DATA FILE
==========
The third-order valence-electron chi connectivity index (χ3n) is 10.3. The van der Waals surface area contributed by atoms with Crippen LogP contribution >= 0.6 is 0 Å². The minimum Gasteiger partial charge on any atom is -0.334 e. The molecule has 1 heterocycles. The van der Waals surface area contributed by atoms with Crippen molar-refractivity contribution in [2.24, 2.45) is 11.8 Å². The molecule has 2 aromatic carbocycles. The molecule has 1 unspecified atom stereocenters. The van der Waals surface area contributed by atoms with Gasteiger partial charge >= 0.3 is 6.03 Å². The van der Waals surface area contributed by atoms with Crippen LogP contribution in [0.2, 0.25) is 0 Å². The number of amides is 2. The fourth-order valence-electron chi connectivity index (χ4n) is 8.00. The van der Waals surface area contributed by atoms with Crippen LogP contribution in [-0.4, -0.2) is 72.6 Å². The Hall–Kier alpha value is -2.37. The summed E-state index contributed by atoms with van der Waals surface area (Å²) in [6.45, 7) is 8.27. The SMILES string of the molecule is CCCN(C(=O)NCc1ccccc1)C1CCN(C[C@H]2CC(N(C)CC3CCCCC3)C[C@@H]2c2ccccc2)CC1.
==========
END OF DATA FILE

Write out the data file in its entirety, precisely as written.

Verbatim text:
The third-order valence-electron chi connectivity index (χ3n) is 10.3. The van der Waals surface area contributed by atoms with Crippen LogP contribution >= 0.6 is 0 Å². The minimum Gasteiger partial charge on any atom is -0.334 e. The molecule has 1 heterocycles. The van der Waals surface area contributed by atoms with Crippen molar-refractivity contribution in [2.24, 2.45) is 11.8 Å². The molecule has 2 aromatic carbocycles. The molecule has 1 unspecified atom stereocenters. The van der Waals surface area contributed by atoms with Gasteiger partial charge >= 0.3 is 6.03 Å². The van der Waals surface area contributed by atoms with Crippen LogP contribution in [0.2, 0.25) is 0 Å². The number of amides is 2. The fourth-order valence-electron chi connectivity index (χ4n) is 8.00. The van der Waals surface area contributed by atoms with Crippen LogP contribution in [-0.4, -0.2) is 72.6 Å². The Hall–Kier alpha value is -2.37. The summed E-state index contributed by atoms with van der Waals surface area (Å²) in [6.45, 7) is 8.27. The SMILES string of the molecule is CCCN(C(=O)NCc1ccccc1)C1CCN(C[C@H]2CC(N(C)CC3CCCCC3)C[C@@H]2c2ccccc2)CC1.